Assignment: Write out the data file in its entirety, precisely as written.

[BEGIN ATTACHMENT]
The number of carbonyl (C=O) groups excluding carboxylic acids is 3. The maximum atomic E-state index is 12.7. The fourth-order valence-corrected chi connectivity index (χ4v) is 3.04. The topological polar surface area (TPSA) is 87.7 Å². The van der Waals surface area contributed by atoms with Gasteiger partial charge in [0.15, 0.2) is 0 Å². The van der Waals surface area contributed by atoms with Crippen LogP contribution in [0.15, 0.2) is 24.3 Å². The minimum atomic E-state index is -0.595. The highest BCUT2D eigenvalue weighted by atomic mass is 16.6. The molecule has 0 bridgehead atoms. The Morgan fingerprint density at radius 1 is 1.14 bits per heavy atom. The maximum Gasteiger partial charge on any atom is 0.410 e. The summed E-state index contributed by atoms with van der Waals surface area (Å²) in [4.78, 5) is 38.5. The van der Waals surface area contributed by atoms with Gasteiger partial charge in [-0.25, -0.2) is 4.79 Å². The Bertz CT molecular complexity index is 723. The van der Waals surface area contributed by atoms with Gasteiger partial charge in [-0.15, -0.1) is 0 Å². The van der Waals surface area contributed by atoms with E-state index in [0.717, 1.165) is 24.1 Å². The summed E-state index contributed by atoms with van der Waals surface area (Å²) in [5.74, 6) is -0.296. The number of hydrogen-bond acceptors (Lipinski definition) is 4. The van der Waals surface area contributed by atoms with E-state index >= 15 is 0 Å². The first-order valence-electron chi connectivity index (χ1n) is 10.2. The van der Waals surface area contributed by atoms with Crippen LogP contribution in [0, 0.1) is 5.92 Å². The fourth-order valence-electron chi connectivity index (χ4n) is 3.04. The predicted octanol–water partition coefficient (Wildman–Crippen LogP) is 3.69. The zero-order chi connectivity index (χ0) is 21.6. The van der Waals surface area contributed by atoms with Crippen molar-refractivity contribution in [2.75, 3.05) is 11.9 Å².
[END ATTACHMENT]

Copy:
The number of carbonyl (C=O) groups excluding carboxylic acids is 3. The maximum atomic E-state index is 12.7. The fourth-order valence-corrected chi connectivity index (χ4v) is 3.04. The topological polar surface area (TPSA) is 87.7 Å². The van der Waals surface area contributed by atoms with Gasteiger partial charge in [0.15, 0.2) is 0 Å². The van der Waals surface area contributed by atoms with Crippen LogP contribution in [0.15, 0.2) is 24.3 Å². The minimum atomic E-state index is -0.595. The highest BCUT2D eigenvalue weighted by atomic mass is 16.6. The molecule has 0 bridgehead atoms. The Morgan fingerprint density at radius 1 is 1.14 bits per heavy atom. The maximum Gasteiger partial charge on any atom is 0.410 e. The summed E-state index contributed by atoms with van der Waals surface area (Å²) in [4.78, 5) is 38.5. The van der Waals surface area contributed by atoms with Gasteiger partial charge in [-0.25, -0.2) is 4.79 Å². The Bertz CT molecular complexity index is 723. The van der Waals surface area contributed by atoms with Gasteiger partial charge in [-0.15, -0.1) is 0 Å². The van der Waals surface area contributed by atoms with E-state index in [0.717, 1.165) is 24.1 Å². The summed E-state index contributed by atoms with van der Waals surface area (Å²) in [5.74, 6) is -0.296. The number of hydrogen-bond acceptors (Lipinski definition) is 4. The van der Waals surface area contributed by atoms with E-state index >= 15 is 0 Å². The first-order valence-electron chi connectivity index (χ1n) is 10.2. The van der Waals surface area contributed by atoms with Crippen LogP contribution in [0, 0.1) is 5.92 Å². The fourth-order valence-electron chi connectivity index (χ4n) is 3.04. The predicted octanol–water partition coefficient (Wildman–Crippen LogP) is 3.69. The zero-order chi connectivity index (χ0) is 21.6. The van der Waals surface area contributed by atoms with Crippen molar-refractivity contribution in [2.75, 3.05) is 11.9 Å².